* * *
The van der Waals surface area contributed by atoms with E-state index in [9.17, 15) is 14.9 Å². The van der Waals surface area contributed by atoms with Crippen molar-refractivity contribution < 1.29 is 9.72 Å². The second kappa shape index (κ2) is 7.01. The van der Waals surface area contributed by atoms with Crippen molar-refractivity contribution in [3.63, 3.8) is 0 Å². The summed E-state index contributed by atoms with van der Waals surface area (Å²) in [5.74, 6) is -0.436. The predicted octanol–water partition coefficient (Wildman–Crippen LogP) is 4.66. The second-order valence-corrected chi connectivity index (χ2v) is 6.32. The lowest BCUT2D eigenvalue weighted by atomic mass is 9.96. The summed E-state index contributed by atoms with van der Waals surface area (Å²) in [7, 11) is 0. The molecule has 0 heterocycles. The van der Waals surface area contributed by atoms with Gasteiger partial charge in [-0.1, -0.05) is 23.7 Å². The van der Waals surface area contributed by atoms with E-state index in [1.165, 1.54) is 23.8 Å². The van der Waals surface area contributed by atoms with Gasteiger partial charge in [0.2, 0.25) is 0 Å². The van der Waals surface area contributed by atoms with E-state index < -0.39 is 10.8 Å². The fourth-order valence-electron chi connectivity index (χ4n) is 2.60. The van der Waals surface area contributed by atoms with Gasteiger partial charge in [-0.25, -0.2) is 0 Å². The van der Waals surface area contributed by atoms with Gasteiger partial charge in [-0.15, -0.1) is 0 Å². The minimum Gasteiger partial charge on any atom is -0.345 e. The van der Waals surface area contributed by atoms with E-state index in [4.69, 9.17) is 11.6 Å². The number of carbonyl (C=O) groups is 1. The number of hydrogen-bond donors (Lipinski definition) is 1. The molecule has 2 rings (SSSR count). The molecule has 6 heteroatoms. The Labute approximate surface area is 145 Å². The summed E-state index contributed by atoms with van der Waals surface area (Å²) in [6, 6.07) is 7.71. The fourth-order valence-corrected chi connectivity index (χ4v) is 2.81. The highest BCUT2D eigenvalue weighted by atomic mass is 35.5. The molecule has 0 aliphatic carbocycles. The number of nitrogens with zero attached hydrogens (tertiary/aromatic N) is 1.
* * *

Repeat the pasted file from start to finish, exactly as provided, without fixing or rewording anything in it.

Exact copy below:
The van der Waals surface area contributed by atoms with E-state index in [9.17, 15) is 14.9 Å². The van der Waals surface area contributed by atoms with Crippen molar-refractivity contribution < 1.29 is 9.72 Å². The second kappa shape index (κ2) is 7.01. The van der Waals surface area contributed by atoms with Crippen molar-refractivity contribution in [3.63, 3.8) is 0 Å². The summed E-state index contributed by atoms with van der Waals surface area (Å²) in [5.74, 6) is -0.436. The predicted octanol–water partition coefficient (Wildman–Crippen LogP) is 4.66. The second-order valence-corrected chi connectivity index (χ2v) is 6.32. The lowest BCUT2D eigenvalue weighted by atomic mass is 9.96. The summed E-state index contributed by atoms with van der Waals surface area (Å²) in [7, 11) is 0. The molecule has 0 heterocycles. The van der Waals surface area contributed by atoms with Gasteiger partial charge in [-0.1, -0.05) is 23.7 Å². The van der Waals surface area contributed by atoms with E-state index in [1.165, 1.54) is 23.8 Å². The van der Waals surface area contributed by atoms with Gasteiger partial charge in [0.2, 0.25) is 0 Å². The van der Waals surface area contributed by atoms with E-state index < -0.39 is 10.8 Å². The fourth-order valence-electron chi connectivity index (χ4n) is 2.60. The van der Waals surface area contributed by atoms with Gasteiger partial charge in [-0.25, -0.2) is 0 Å². The van der Waals surface area contributed by atoms with Gasteiger partial charge in [-0.15, -0.1) is 0 Å². The minimum Gasteiger partial charge on any atom is -0.345 e. The van der Waals surface area contributed by atoms with E-state index in [4.69, 9.17) is 11.6 Å². The number of carbonyl (C=O) groups is 1. The number of hydrogen-bond donors (Lipinski definition) is 1. The molecule has 2 rings (SSSR count). The molecule has 6 heteroatoms. The Labute approximate surface area is 145 Å². The summed E-state index contributed by atoms with van der Waals surface area (Å²) in [6, 6.07) is 7.71. The fourth-order valence-corrected chi connectivity index (χ4v) is 2.81. The highest BCUT2D eigenvalue weighted by atomic mass is 35.5. The molecule has 0 aliphatic carbocycles. The number of nitrogens with zero attached hydrogens (tertiary/aromatic N) is 1.